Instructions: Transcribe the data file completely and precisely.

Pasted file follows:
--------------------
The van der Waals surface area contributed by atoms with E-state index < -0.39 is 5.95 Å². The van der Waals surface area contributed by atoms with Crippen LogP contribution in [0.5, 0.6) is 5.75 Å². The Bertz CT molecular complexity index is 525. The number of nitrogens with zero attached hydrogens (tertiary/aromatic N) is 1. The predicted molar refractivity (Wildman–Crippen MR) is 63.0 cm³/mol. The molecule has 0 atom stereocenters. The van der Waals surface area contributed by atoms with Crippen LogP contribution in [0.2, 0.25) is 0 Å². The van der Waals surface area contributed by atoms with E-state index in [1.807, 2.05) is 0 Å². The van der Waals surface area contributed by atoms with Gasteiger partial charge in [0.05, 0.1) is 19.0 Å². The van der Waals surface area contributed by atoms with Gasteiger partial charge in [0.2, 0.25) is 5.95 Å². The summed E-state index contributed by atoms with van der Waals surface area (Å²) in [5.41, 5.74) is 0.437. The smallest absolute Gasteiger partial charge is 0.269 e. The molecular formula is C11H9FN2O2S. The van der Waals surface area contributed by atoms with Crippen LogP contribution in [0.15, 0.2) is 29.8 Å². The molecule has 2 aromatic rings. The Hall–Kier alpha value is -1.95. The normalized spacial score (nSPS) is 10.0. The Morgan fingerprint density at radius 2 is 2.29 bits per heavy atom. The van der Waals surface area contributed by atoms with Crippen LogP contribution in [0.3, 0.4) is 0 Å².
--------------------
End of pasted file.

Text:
The van der Waals surface area contributed by atoms with E-state index < -0.39 is 5.95 Å². The van der Waals surface area contributed by atoms with Crippen LogP contribution in [0.5, 0.6) is 5.75 Å². The Bertz CT molecular complexity index is 525. The number of nitrogens with zero attached hydrogens (tertiary/aromatic N) is 1. The predicted molar refractivity (Wildman–Crippen MR) is 63.0 cm³/mol. The molecule has 0 atom stereocenters. The van der Waals surface area contributed by atoms with Crippen LogP contribution in [0.2, 0.25) is 0 Å². The van der Waals surface area contributed by atoms with E-state index in [1.807, 2.05) is 0 Å². The van der Waals surface area contributed by atoms with Gasteiger partial charge in [0.05, 0.1) is 19.0 Å². The van der Waals surface area contributed by atoms with Gasteiger partial charge in [0.2, 0.25) is 5.95 Å². The summed E-state index contributed by atoms with van der Waals surface area (Å²) in [5.41, 5.74) is 0.437. The smallest absolute Gasteiger partial charge is 0.269 e. The molecular formula is C11H9FN2O2S. The van der Waals surface area contributed by atoms with Crippen LogP contribution in [0.15, 0.2) is 29.8 Å². The molecule has 2 aromatic rings. The Hall–Kier alpha value is -1.95. The normalized spacial score (nSPS) is 10.0. The Morgan fingerprint density at radius 2 is 2.29 bits per heavy atom. The van der Waals surface area contributed by atoms with Crippen LogP contribution in [0.3, 0.4) is 0 Å².